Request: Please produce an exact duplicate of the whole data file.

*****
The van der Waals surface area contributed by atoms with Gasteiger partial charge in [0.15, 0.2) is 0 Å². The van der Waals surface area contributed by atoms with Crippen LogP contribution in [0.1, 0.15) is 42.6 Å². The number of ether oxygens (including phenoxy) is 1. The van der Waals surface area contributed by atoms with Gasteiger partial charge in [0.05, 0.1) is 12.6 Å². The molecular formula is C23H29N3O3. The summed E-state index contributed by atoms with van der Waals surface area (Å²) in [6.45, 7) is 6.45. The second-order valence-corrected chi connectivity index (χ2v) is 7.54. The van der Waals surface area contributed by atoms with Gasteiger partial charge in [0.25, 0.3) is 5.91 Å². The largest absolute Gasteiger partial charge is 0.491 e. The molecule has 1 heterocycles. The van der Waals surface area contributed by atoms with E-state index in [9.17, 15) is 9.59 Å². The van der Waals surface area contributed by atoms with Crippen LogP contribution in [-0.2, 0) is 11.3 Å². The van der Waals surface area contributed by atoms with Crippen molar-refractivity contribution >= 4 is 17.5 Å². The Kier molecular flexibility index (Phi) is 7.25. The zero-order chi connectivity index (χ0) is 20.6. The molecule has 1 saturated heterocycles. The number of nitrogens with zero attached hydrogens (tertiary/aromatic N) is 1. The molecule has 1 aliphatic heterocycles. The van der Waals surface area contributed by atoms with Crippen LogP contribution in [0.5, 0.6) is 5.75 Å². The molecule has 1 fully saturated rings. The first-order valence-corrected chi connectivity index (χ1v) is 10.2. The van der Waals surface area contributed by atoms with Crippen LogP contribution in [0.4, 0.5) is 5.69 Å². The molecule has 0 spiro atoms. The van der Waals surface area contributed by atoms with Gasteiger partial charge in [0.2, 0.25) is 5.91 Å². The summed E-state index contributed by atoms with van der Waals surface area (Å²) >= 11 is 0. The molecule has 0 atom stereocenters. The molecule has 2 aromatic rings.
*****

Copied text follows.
The van der Waals surface area contributed by atoms with Gasteiger partial charge in [0.15, 0.2) is 0 Å². The van der Waals surface area contributed by atoms with Crippen LogP contribution in [0.1, 0.15) is 42.6 Å². The number of ether oxygens (including phenoxy) is 1. The van der Waals surface area contributed by atoms with Gasteiger partial charge in [0.05, 0.1) is 12.6 Å². The molecular formula is C23H29N3O3. The summed E-state index contributed by atoms with van der Waals surface area (Å²) in [6.45, 7) is 6.45. The second-order valence-corrected chi connectivity index (χ2v) is 7.54. The van der Waals surface area contributed by atoms with Gasteiger partial charge in [0.25, 0.3) is 5.91 Å². The largest absolute Gasteiger partial charge is 0.491 e. The molecule has 1 heterocycles. The van der Waals surface area contributed by atoms with E-state index in [9.17, 15) is 9.59 Å². The van der Waals surface area contributed by atoms with Crippen LogP contribution in [-0.2, 0) is 11.3 Å². The van der Waals surface area contributed by atoms with Crippen molar-refractivity contribution >= 4 is 17.5 Å². The Kier molecular flexibility index (Phi) is 7.25. The zero-order chi connectivity index (χ0) is 20.6. The molecule has 1 saturated heterocycles. The number of nitrogens with zero attached hydrogens (tertiary/aromatic N) is 1. The molecule has 1 aliphatic heterocycles. The van der Waals surface area contributed by atoms with Crippen LogP contribution in [0.5, 0.6) is 5.75 Å². The molecule has 1 fully saturated rings. The first-order valence-corrected chi connectivity index (χ1v) is 10.2. The van der Waals surface area contributed by atoms with Crippen LogP contribution in [0.4, 0.5) is 5.69 Å². The molecule has 0 spiro atoms. The van der Waals surface area contributed by atoms with Gasteiger partial charge in [0.2, 0.25) is 5.91 Å². The summed E-state index contributed by atoms with van der Waals surface area (Å²) >= 11 is 0. The molecule has 0 atom stereocenters. The molecule has 2 aromatic rings.